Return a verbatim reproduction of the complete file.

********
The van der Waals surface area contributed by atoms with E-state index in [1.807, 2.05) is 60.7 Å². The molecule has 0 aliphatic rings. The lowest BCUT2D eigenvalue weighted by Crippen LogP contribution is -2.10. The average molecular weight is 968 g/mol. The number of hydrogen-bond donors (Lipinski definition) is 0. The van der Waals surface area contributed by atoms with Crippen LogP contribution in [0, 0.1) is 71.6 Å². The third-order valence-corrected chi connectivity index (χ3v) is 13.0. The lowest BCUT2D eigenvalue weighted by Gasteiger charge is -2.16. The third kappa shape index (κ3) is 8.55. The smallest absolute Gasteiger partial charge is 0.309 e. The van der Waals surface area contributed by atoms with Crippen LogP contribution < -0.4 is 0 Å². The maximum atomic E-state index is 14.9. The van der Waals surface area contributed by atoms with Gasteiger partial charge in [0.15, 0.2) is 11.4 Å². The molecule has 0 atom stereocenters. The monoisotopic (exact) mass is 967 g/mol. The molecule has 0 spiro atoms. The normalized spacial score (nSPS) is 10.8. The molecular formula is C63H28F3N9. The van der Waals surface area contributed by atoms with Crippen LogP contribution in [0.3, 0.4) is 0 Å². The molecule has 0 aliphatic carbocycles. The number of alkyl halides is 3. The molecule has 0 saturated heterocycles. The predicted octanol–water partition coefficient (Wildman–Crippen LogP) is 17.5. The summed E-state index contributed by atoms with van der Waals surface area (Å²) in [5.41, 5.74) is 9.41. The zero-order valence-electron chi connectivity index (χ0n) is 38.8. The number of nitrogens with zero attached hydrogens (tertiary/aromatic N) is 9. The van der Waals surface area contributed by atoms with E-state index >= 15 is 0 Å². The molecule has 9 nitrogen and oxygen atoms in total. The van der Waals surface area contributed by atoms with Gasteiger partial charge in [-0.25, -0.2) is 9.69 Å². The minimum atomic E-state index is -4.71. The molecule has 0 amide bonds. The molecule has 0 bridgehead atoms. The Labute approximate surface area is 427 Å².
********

The van der Waals surface area contributed by atoms with E-state index in [1.807, 2.05) is 60.7 Å². The molecule has 0 aliphatic rings. The lowest BCUT2D eigenvalue weighted by Crippen LogP contribution is -2.10. The average molecular weight is 968 g/mol. The number of hydrogen-bond donors (Lipinski definition) is 0. The van der Waals surface area contributed by atoms with Crippen LogP contribution in [0, 0.1) is 71.6 Å². The third-order valence-corrected chi connectivity index (χ3v) is 13.0. The lowest BCUT2D eigenvalue weighted by Gasteiger charge is -2.16. The third kappa shape index (κ3) is 8.55. The smallest absolute Gasteiger partial charge is 0.309 e. The van der Waals surface area contributed by atoms with Crippen LogP contribution < -0.4 is 0 Å². The maximum atomic E-state index is 14.9. The van der Waals surface area contributed by atoms with Gasteiger partial charge in [0.15, 0.2) is 11.4 Å². The molecule has 0 atom stereocenters. The monoisotopic (exact) mass is 967 g/mol. The molecule has 0 spiro atoms. The normalized spacial score (nSPS) is 10.8. The molecular formula is C63H28F3N9. The van der Waals surface area contributed by atoms with Crippen LogP contribution in [0.3, 0.4) is 0 Å². The molecule has 0 aliphatic carbocycles. The number of alkyl halides is 3. The molecule has 0 saturated heterocycles. The predicted octanol–water partition coefficient (Wildman–Crippen LogP) is 17.5. The summed E-state index contributed by atoms with van der Waals surface area (Å²) in [5.41, 5.74) is 9.41. The zero-order valence-electron chi connectivity index (χ0n) is 38.8. The number of nitrogens with zero attached hydrogens (tertiary/aromatic N) is 9. The van der Waals surface area contributed by atoms with E-state index >= 15 is 0 Å². The molecule has 9 nitrogen and oxygen atoms in total. The van der Waals surface area contributed by atoms with Gasteiger partial charge in [-0.25, -0.2) is 9.69 Å². The minimum atomic E-state index is -4.71. The molecule has 0 amide bonds. The molecule has 0 bridgehead atoms. The Labute approximate surface area is 427 Å².